Ocean Sci. Discuss., 9, 1691-1703, 2012
www.ocean-sci-discuss.net/9/1691/2012/
doi:10.5194/osd-9-1691-2012
© Author(s) 2012. This work is distributed
under the Creative Commons Attribution 3.0 License.
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This discussion paper has been under review for the journal Ocean Science (OS). Please refer to the corresponding final paper in OS.
The 2011 marine heat wave off southwest Australia
T. H. Rose1, D. A. Smale2, and G. Botting1
1Cockburn Sound Management Council, Department of Environment and Conservation, P.O. Box 5161, Rockingham Beach, WA 6969, Australia
2School of Plant Biology and UWA Oceans Institute, University of Western Australia, Crawley 6009, WA, Australia

Abstract. Over 2000 km of Western Australian coastline experienced a significant marine heat wave in February and March 2011. Seawater temperature anomalies of +2–4 °C were recorded at a number of locations and satellite-derived SSTs were the highest on record. Here, we present seawater temperatures from southwestern Australia and describe, in detail, the marine climatology of Cockburn Sound; a large, multiple-use coastal embayment. We compared temperature and dissolved oxygen levels in 2011 with data from routine monitoring conducted from 2002–2010. A significant warming event, 2–4 °C in magnitude, persisted for >8 weeks, and seawater temperatures at 10 to 20 m depth were significantly higher than those recorded in the previous 9 yr. Dissolved oxygen levels were depressed at most monitoring sites, being ~2 mg l−1 lower than usual in early March 2011. Ecological responses to short-term extreme events are poorly understood, but evidence from elsewhere along the Western Australian coastline suggests that the heat wave was associated with high rates of coral bleaching, fish, invertebrate and macroalgae mortalities, and algal blooms. However, more ecological information from Cockburn Sound and other multiple-use embayments is urgently needed. The 2011 heat wave provided insights into conditions that may become more prevalent in Cockburn Sound, and elsewhere, if the intensity and frequency of short-term extreme events increases as predicted.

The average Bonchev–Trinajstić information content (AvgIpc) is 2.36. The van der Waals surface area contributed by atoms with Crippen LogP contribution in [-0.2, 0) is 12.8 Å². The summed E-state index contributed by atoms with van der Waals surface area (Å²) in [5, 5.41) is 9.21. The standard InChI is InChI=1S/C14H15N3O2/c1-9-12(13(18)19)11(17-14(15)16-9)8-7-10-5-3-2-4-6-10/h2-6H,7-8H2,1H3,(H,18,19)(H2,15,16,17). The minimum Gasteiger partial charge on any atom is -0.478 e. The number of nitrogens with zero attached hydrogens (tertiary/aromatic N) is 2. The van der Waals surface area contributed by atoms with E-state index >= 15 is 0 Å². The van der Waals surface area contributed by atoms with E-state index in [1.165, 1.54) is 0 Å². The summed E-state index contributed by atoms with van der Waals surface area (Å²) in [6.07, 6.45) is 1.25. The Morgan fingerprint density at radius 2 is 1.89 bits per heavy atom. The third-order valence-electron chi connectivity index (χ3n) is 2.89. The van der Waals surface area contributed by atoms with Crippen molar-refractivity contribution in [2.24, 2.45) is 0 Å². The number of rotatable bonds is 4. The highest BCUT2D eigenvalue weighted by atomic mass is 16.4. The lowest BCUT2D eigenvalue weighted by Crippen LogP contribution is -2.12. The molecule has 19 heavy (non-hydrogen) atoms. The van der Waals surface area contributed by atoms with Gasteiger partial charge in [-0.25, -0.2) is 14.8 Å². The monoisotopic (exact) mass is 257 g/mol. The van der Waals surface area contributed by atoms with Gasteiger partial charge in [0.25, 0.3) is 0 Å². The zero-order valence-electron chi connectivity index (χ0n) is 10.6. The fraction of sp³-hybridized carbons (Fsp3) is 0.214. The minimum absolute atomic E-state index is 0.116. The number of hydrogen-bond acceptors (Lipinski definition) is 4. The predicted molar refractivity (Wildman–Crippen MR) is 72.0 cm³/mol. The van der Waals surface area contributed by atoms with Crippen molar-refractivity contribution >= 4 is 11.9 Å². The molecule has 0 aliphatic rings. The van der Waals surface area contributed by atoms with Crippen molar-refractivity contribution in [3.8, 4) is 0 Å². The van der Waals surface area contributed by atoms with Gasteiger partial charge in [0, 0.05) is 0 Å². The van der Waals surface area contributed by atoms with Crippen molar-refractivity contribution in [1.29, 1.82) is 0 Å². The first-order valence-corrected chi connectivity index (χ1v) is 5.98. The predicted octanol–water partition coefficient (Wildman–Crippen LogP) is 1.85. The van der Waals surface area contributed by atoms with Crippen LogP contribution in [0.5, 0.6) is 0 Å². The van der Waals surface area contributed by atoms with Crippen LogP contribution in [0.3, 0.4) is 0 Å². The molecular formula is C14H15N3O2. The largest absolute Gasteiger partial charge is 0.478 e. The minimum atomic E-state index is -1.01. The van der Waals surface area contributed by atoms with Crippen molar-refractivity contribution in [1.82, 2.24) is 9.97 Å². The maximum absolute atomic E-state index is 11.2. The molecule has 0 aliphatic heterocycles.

Citation: Rose, T. H., Smale, D. A., and Botting, G.: The 2011 marine heat wave off southwest Australia, Ocean Sci. Discuss., 9, 1691-1703, doi:10.5194/osd-9-1691-2012, 2012.
 
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